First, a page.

- Asking someone who can pick up your prescription from the local pharmacy, (this is the best option, if possible);
- Contacting your pharmacy to ask them to help you find a volunteer (who will have been ID checked) or deliver it to you.
You may also need to arrange for collection or delivery of hospital specialist medication that is prescribed to you by your hospital care team.
- Planned GP practice appointments
Wherever possible, we will provide care by phone, email or online. But if we decide you need to be seen in person, we will contact you to arrange your visit to the surgery or a visit in your home.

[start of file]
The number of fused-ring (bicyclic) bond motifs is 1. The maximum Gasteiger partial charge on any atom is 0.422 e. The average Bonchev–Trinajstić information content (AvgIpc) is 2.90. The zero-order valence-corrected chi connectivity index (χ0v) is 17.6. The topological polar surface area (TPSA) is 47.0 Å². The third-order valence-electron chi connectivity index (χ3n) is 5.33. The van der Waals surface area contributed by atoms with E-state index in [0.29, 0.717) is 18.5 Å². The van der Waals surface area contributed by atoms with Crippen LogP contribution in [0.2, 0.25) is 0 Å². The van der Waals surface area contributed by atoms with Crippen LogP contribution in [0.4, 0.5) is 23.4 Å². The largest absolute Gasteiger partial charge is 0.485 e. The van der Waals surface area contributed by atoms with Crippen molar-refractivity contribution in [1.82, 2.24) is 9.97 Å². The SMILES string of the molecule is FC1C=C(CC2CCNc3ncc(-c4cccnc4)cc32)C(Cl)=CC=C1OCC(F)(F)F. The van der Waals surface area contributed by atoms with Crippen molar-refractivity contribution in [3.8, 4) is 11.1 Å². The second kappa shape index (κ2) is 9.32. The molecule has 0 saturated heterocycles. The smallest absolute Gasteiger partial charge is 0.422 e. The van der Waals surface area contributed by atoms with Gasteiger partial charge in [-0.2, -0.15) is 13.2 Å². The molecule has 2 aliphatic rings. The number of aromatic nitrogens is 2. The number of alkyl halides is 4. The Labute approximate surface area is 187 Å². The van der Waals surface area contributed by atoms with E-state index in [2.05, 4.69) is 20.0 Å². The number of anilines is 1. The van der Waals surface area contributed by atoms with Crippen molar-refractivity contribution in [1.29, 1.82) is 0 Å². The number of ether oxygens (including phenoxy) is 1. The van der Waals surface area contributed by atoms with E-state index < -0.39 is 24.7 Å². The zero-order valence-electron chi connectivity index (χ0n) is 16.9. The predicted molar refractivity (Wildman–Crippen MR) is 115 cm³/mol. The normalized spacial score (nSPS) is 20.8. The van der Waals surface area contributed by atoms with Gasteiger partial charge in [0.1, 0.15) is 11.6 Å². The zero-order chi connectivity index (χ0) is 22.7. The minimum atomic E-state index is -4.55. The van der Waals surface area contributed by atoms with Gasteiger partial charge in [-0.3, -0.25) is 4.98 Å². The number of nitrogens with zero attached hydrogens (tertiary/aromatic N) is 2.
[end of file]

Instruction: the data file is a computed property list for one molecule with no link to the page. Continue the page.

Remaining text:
- Planned hospital appointments
NHS England have written to your hospital to ask them to review any ongoing care that you have with them. It is possible that some clinics and appointments will be cancelled or postponed. Your hospital or clinic will contact you if any changes need to be made to your care or treatment. Otherwise you should assume your care or treatment is taking place as planned. Please contact your hospital or clinic directly if you have any questions about a specific appointment.
- Support with daily living
Please discuss your daily needs during this period of staying at home with carers, family, friends, neighbours or local community groups to see how they can support you. If you do not have anyone who can help you, please visit www.gov.uk/coronavirus-extremely-vulnerable.
This letter is evidence, for your employer, to show that you cannot work outside the home. You do not need to get a fit note from your GP. If you need help from the benefit system visit https://www.gov.uk/universal-credit.